Who loves secret ingredients?! *Raises hand* Ooo me! I do! I do!
Back when I was a baby blogger, I had a pretty specific image of what kinda foodie I wanted to be.
I wanted to be the type of chef that brings an awesome dish to a party… one of those dishes that everyone passes around and says “ohhh emmm geee…. you gotta try this!” Of course, everyone would ask me for the recipe and when they did, I’d give ’em the intimate details, followed by a pause and a semi-obnoxious “…and my secret ingredient.” I’d be one of those people, bound and determined to take my best recipes to the grave with me…
But I digress… I’m a terrible culinary secret keeper. Like, really, really bad. Like, if Harry Potter had entrusted me to be his secret keeper for his prize-winning pumpkin juice recipe… well, Voldemort would have certainly found it looooong ago…
What can I say? I’m a giver…tastiness was meant to share!
But last week, for the first time, my dream came true! I was asked for a recipe and got to get on my culinary high horse and say to someone, “shoo, buckeroo! This dish has my very own secret ingredients.”
Which is kind of pointless in retrospect, because I’m about to tell the whole food blog world about it…
Last week we had some friends visiting from out-o’-town. They are all meat eaters and we are all poor post-grads who would — let’s face it — rather spend our hard earned cash on alcohol than food. So one night this week, before an evening of heavy bar hoppin’, I made everyone dinner and chose a recipe that I thought would have enough meaty elements to impress our guests.
I made spaghetti carbonara, which, for those of you who don’t know, is a pasta dish comprised of bacon, peas, garlic, olive oil, egg and cheese. It is very hearty and very smokey.
Now, there are some vegetarian meat substitutes that live up to, if not surpass, their meat counterparts. Veggie bacon is NOT one of them. The texture is all wrong, the flavor is all wrong, the color is…frankly, bizarre…and it’s completely missing the smokey smell and taste. Overall, a crude attempt at a carnivore’s delight. LAME-O!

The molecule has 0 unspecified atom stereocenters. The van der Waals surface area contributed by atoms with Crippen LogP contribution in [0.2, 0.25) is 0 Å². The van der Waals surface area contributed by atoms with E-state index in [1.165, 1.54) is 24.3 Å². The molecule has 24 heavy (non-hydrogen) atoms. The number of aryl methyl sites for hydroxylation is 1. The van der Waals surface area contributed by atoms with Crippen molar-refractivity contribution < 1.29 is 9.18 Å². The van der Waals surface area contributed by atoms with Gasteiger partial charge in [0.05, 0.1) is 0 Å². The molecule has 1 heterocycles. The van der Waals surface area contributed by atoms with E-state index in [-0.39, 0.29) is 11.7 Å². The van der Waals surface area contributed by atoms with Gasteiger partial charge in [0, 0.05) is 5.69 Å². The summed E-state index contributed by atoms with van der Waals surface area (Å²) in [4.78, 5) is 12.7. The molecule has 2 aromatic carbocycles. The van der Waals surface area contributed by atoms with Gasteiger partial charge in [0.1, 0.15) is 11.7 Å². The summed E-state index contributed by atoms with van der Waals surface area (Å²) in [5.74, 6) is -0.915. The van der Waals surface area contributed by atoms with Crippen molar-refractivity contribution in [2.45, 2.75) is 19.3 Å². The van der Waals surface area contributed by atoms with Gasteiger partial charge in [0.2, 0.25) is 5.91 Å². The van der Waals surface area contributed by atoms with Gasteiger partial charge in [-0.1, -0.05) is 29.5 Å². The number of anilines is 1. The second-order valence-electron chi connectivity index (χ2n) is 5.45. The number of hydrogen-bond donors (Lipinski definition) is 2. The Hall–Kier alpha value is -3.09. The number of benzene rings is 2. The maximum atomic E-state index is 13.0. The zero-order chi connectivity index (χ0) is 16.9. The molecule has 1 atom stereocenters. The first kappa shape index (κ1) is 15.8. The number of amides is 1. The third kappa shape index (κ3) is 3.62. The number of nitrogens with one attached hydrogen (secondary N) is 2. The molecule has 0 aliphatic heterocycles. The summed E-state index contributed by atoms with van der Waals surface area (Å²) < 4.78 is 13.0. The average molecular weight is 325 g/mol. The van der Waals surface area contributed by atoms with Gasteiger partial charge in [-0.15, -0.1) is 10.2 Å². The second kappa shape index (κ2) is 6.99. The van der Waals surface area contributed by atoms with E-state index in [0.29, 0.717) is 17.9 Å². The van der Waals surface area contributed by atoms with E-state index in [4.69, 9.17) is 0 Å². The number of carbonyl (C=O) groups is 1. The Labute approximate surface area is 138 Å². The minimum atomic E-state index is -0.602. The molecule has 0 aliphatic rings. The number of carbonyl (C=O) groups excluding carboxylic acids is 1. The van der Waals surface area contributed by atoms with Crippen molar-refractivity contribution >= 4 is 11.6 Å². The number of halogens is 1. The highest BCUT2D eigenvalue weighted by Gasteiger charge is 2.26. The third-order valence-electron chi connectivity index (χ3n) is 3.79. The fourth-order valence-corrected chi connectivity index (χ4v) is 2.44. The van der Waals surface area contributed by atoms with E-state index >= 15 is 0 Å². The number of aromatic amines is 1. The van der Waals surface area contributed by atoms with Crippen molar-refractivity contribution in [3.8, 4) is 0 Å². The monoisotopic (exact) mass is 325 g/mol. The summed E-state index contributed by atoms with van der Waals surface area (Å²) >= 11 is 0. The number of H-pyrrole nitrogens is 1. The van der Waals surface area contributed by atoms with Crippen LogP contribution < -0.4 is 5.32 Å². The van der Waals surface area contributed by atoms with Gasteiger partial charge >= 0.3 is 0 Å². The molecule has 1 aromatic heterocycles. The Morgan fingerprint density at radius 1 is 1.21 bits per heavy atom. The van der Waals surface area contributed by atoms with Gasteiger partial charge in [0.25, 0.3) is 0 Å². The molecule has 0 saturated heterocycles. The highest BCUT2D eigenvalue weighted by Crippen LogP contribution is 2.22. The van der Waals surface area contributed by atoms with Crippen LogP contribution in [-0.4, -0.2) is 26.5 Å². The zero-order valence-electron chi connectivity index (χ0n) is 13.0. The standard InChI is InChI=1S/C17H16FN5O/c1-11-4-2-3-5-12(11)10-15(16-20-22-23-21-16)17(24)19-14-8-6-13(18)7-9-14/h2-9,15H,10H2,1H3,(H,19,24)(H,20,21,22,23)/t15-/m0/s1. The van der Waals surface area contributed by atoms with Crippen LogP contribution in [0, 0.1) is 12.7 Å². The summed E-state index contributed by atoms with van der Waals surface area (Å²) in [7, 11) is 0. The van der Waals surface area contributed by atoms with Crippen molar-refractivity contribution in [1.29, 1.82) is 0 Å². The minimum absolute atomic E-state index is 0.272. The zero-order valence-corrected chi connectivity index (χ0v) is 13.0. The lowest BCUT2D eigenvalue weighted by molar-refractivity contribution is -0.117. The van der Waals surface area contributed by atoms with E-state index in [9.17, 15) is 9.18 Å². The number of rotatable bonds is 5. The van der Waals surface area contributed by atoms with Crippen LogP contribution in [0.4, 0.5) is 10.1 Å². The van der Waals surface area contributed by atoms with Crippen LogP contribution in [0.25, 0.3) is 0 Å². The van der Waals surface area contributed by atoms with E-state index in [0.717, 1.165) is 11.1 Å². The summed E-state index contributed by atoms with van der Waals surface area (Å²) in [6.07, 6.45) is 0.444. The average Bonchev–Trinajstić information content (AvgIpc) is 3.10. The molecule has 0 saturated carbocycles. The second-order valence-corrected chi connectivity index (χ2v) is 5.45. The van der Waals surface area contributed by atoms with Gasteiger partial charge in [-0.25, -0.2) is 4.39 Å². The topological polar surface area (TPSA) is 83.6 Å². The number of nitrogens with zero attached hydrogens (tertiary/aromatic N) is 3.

But it just so happens that I found another ingredient that fills in all of fakin’ bacon’s gaps…
It is God’s gift to fake bacon. It helps the texture, the color, the smell…and OH BOY, does it help the flavor… I’d say on a scale of one to smokey, that shizzz is burnin’ down the house!
In at least a handful of dishes now, I’ve used smoked cheese in place of, or in addition to, fake bacon, and the results have far surpassed my guest’s meaty expectations. Even le boyfriend asked, “is there meat in this?” last time I made my vegetarian pasta carbonara. A kitchen win on all counts!
This dish, though, was a big hit all around and proves that being a vegetarian doesn’t mean you have to compromise on your favorite meaty foods. In fact, I highly recommend this dish to carnivores…the flavor far surpasses what I remember of pasta carbonara with real bacon…
Vegetarian Pasta Carbonara
- 1 pound dry spaghetti
- 2 tablespoons extra-virgin olive oil
- 10 strips of fakin’ bacon
- 4 garlic cloves, finely chopped
- 3 large eggs
- 1 cup freshly grated Parmigiano-Reggiano, plus more for serving
- Salt and lots of freshly ground black pepper
- 1 cup or more of frozen peas
- 1 cup of shredded, smoked cheese (I use a bagged mix from Trader Joe’s)
- Prepare the sauce while the pasta is cooking to ensure that the spaghetti will be hot and ready when the sauce is finished; it is very important that the pasta is hot when adding the egg mixture, so that the heat of the pasta cooks the raw eggs in the sauce.
- Bring a large pot of salted water to a boil, add the pasta and cook for 8 to 10 minutes or until tender yet firm (as they say in Italian “al dente.”). About two to three minutes before the pasta is ready, throw the frozen peas into the boiling water with the pasta. Drain well, reserving 1/2 cup of the starchy cooking water to use in the sauce if you wish.
- Meanwhile, heat the olive oil in a deep skillet over medium flame. Add the fake bacon for about 3 minutes, being careful not to overcook (the bacon gets hard and crispy this way). Remove the bacon from the heat and cut into small pieces.
- Using the leftover bacon-y olive oil still in the pan, heat up the garlic and sauté until fragrant.
- Add the hot, drained spaghetti and peas to the pan and toss for 2 minutes to coat the strands. Toss in the fake bacon and the smoked cheese, mix well.
- Beat the eggs and Parmesan together in a mixing bowl, stirring well to prevent lumps. Remove the pan from the heat and pour the egg/cheese mixture into the pasta, whisking quickly until the eggs thicken, but do not scramble (this is done off the heat to ensure this does not happen.) Thin out the sauce with a bit of the reserved pasta water, until it reaches desired consistency.
- Season the carbonara with several turns of freshly ground black pepper and taste for salt. Mound the spaghetti carbonara into warm serving bowls. Pass more cheese around the table.